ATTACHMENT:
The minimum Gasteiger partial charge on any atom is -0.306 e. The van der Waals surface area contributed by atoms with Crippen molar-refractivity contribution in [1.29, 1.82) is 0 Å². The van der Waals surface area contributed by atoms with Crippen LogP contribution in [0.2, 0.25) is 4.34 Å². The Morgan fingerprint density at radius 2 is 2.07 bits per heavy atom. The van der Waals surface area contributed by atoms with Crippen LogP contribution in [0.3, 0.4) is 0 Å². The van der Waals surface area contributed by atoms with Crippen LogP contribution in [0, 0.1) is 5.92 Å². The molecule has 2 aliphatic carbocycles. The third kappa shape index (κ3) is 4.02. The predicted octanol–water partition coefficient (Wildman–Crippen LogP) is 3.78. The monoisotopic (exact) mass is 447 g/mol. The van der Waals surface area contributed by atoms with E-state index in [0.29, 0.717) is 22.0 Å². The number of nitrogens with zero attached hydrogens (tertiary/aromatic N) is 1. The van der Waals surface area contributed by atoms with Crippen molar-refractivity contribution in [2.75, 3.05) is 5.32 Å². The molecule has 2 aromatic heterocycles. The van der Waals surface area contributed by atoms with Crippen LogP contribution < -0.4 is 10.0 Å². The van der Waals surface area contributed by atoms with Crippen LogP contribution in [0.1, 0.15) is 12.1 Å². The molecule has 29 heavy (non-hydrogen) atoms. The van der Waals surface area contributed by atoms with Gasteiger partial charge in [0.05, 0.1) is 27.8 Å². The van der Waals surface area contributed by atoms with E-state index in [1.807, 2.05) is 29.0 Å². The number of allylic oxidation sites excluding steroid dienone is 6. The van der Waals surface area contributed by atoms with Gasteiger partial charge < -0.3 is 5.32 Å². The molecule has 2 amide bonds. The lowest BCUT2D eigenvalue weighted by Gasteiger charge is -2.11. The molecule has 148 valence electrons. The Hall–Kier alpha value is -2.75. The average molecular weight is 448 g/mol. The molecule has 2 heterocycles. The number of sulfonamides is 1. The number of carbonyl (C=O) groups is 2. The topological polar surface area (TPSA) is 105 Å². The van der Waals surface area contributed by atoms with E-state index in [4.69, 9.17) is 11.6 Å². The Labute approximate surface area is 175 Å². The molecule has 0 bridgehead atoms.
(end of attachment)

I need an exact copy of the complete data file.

The minimum Gasteiger partial charge on any atom is -0.306 e. The van der Waals surface area contributed by atoms with Crippen molar-refractivity contribution in [1.29, 1.82) is 0 Å². The van der Waals surface area contributed by atoms with Crippen LogP contribution in [0.2, 0.25) is 4.34 Å². The Morgan fingerprint density at radius 2 is 2.07 bits per heavy atom. The van der Waals surface area contributed by atoms with Crippen LogP contribution in [0.3, 0.4) is 0 Å². The van der Waals surface area contributed by atoms with Crippen LogP contribution in [0, 0.1) is 5.92 Å². The molecule has 2 aliphatic carbocycles. The third kappa shape index (κ3) is 4.02. The predicted octanol–water partition coefficient (Wildman–Crippen LogP) is 3.78. The monoisotopic (exact) mass is 447 g/mol. The van der Waals surface area contributed by atoms with E-state index in [0.29, 0.717) is 22.0 Å². The number of nitrogens with zero attached hydrogens (tertiary/aromatic N) is 1. The van der Waals surface area contributed by atoms with Crippen molar-refractivity contribution in [2.75, 3.05) is 5.32 Å². The molecule has 2 aromatic heterocycles. The van der Waals surface area contributed by atoms with Crippen LogP contribution < -0.4 is 10.0 Å². The van der Waals surface area contributed by atoms with Crippen LogP contribution in [0.1, 0.15) is 12.1 Å². The molecule has 29 heavy (non-hydrogen) atoms. The van der Waals surface area contributed by atoms with Gasteiger partial charge in [0.05, 0.1) is 27.8 Å². The van der Waals surface area contributed by atoms with E-state index in [1.807, 2.05) is 29.0 Å². The number of allylic oxidation sites excluding steroid dienone is 6. The van der Waals surface area contributed by atoms with Gasteiger partial charge < -0.3 is 5.32 Å². The molecule has 2 amide bonds. The lowest BCUT2D eigenvalue weighted by Gasteiger charge is -2.11. The molecule has 148 valence electrons. The Hall–Kier alpha value is -2.75. The average molecular weight is 448 g/mol. The molecule has 2 heterocycles. The number of sulfonamides is 1. The number of carbonyl (C=O) groups is 2. The topological polar surface area (TPSA) is 105 Å². The van der Waals surface area contributed by atoms with E-state index in [4.69, 9.17) is 11.6 Å². The Labute approximate surface area is 175 Å². The molecule has 0 bridgehead atoms.